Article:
Mostly True
Today, the deficit is "below the average deficits over the past 40 years."

Barack Obama on Friday, October 2nd, 2015 in a press conference

Barack Obama says deficit is now below its 40-year average

President Barack Obama gestures as he answers a question during a news conference in the White House state dining room on Oct. 2, 2015. (AP/Pablo Martinez Monsivais)

During an Oct. 2 press conference dominated by discussion of a mass shooting in Oregon and the ongoing civil war in Syria, President Barack Obama took time out for a victory lap on the federal budget.

"I want to repeat this because the public apparently never believes it," Obama said. "Since I took office, we’ve cut our deficits by two-thirds. The deficit has not been going up; it has been coming down -- precipitously. We’ve cut our deficits by two-thirds. They’re below the average deficits over the past 40 years."

We have previously rated Obama’s claim that "we've cut the deficit by two-thirds" as Mostly True. But we hadn’t heard the other claim -- that today, the deficit is "below the average deficits over the past 40 years." So we took a closer look.

Economists tend to make long-term comparisons using a measurement of the deficit as a percentage of gross domestic product. (The gross domestic product, or GDP, is a measure of the overall size of the U.S. economy.) Looking at the deficit as a percentage of GDP takes account of the economy’s dramatic growth since 1975. A larger economy can sustain a larger budget, and thus a larger deficit.

Using that yardstick, Obama’s claim is on target.

We calculated the current deficit as a percentage of GDP by dividing the Congressional Budget Office’s $426 billion deficit estimate (which was released in September) by the nearly $18 trillion estimate for GDP in 2015 (which was released in August). That works out to a deficit that’s 2.4 percent of GDP.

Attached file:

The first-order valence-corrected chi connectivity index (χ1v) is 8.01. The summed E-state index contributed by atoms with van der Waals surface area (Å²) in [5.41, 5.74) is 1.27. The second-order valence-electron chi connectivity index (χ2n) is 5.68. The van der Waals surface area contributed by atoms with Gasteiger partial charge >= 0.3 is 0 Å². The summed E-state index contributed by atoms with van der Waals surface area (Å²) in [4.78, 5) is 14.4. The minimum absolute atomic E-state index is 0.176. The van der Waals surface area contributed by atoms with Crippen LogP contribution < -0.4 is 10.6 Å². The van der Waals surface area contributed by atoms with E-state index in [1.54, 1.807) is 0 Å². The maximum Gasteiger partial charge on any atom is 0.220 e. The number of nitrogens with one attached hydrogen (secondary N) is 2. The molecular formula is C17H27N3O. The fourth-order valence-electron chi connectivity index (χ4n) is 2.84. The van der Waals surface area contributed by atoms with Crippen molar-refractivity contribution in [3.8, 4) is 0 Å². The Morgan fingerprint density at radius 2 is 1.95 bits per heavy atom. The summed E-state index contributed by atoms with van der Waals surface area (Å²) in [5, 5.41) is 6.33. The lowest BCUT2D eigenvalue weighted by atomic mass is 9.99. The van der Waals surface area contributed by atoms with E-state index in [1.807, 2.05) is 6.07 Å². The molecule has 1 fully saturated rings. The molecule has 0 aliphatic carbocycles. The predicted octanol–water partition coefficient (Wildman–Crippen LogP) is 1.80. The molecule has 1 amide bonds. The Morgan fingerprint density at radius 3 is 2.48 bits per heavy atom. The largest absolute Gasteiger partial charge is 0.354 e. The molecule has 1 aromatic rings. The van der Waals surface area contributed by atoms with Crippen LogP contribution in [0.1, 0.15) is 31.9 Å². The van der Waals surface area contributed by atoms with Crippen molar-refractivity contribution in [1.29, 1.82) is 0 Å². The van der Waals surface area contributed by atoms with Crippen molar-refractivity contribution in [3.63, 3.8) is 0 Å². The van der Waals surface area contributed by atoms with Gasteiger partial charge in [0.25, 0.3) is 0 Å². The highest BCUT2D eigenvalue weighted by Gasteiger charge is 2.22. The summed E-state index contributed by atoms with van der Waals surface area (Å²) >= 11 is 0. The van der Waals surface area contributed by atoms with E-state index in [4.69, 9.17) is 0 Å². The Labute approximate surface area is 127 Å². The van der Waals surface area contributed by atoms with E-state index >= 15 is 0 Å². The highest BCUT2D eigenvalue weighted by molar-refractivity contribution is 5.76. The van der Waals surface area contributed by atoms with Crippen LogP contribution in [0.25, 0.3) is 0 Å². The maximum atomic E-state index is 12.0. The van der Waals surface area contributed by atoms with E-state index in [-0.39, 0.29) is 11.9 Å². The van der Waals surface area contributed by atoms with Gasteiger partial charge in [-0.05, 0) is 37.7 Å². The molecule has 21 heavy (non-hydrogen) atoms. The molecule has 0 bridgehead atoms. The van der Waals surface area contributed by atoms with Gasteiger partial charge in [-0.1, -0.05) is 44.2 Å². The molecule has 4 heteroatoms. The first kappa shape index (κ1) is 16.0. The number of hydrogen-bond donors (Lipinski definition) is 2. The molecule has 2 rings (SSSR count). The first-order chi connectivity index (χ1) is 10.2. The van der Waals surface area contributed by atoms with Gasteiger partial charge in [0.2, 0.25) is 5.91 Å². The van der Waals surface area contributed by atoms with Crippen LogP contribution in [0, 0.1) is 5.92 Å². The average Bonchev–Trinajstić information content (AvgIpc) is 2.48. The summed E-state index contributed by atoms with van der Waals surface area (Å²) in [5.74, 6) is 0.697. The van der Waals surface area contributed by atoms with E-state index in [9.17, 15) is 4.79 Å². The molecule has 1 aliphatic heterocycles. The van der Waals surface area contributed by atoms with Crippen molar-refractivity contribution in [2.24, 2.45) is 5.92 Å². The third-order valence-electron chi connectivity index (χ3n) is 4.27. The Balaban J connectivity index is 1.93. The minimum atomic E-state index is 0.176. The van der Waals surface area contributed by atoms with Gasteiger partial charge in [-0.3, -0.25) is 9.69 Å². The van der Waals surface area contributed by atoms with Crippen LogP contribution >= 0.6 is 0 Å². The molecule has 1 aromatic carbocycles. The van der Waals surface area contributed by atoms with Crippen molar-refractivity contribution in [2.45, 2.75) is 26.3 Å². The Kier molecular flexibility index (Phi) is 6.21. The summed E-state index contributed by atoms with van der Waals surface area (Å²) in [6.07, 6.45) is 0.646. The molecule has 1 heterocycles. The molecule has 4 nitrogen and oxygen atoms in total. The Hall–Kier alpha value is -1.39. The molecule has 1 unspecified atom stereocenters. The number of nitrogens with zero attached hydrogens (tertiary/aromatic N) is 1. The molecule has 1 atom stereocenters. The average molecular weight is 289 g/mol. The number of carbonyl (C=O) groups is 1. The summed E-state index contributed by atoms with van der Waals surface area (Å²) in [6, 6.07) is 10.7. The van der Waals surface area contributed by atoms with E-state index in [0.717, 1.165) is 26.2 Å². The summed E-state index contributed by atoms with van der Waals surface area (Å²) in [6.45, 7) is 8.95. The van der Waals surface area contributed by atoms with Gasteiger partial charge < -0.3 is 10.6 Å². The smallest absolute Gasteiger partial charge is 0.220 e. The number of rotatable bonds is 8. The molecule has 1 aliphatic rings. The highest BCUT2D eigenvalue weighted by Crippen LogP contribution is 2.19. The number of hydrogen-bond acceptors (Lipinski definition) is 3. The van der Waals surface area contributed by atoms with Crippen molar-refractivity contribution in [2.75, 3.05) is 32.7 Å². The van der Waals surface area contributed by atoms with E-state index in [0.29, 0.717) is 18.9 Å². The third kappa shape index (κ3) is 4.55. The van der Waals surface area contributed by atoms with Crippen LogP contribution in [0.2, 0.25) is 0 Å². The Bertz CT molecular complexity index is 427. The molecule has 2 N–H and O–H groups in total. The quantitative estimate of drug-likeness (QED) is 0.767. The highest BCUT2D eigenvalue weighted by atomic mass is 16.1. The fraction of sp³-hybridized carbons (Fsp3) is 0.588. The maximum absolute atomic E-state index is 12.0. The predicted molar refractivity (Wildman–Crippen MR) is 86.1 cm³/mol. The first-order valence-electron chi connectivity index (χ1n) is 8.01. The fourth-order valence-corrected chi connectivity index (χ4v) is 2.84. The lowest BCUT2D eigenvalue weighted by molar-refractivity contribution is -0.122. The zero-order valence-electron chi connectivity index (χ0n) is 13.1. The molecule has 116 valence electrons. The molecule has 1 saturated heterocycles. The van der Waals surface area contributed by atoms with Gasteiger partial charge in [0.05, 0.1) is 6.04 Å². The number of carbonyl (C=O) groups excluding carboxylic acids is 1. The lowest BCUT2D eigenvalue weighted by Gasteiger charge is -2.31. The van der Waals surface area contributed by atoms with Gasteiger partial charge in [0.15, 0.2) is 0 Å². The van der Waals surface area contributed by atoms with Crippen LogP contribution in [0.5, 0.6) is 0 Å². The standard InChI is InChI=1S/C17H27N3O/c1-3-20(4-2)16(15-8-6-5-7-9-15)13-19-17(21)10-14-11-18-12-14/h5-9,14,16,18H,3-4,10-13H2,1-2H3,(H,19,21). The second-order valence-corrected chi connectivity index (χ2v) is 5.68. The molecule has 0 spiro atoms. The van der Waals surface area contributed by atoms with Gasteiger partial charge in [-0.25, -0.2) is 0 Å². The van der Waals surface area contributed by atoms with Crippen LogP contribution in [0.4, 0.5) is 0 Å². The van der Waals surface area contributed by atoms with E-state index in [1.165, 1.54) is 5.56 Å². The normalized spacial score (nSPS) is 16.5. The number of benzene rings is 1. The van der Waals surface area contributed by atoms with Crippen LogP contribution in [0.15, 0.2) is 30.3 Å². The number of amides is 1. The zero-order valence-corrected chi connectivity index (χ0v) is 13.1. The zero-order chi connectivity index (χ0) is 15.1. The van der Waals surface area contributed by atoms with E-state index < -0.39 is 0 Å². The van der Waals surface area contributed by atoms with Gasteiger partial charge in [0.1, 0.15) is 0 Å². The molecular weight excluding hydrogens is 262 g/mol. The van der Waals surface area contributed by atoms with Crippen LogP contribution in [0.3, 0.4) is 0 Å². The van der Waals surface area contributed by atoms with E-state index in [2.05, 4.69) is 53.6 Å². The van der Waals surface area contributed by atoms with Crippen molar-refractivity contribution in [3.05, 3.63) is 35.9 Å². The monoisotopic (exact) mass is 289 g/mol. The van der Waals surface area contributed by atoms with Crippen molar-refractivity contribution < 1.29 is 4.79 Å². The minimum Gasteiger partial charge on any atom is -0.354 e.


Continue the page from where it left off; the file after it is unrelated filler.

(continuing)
So how does that figure compare? We looked at historical data for the deficit as a percentage of GDP going back to 1975, as published by the Office of Management and Budget. When we averaged those annual percentages, the average worked out to be a little under 3.2 percent.

That would make Obama’s claim correct. Indeed, the percentage has fallen from 9.8 percent in 2009 to 2.4 percent today.

This may be easier to visualize through the graph below. The blue line shows the deficit as a percentage of GDP, year by year, for the last 40 years, with the red line denoting the 40-year average. Though the percentage has been quite a bit above-average for most of Obama’s tenure, it has fallen significantly and has now fallen below the 40-year average, at least based on current-year estimates.

And even if you keep unusually high percentages during the Obama years out of the calculation and limit the comparison to 1975 to 2008, the current level (a deficit that’s 2.4 percent of GDP) is still slightly lower than the average going back to 1975 (2.5 percent).

In our previous fact-checks of Obama’s claims on the deficit, we’ve noted that Obama has glossed over the long-term outlook, which is not as rosy. Programs such as Medicare, Medicaid and Social Security will become increasingly expensive as the Baby Boom generation ages.

This can be seen in the following graph from the Congressional Budget Office. Over the next decade, the deficit as a percentage of GDP is set to push closer and closer to 4 percent, which is above the average level for the past 40 years. (In this graph, deficit percentage figures are shown as negative, rather than as positive in the graph above.)

Our ruling

Obama said today’s deficit is "below the average deficits over the past 40 years."

He’s correct when measuring the deficit as a percentage of GDP, which is the yardstick most economists tend to use when making deficit comparisons over long periods of time. Still, Obama didn’t specify that he was talking about deficits as a percentage of GDP, and the comparison’s accuracy depends on the absence of major budgetary and economic changes between now and time the fiscal 2015 data are finalized.

The claim is accurate but needs clarification or additional information, so we rate it Mostly True.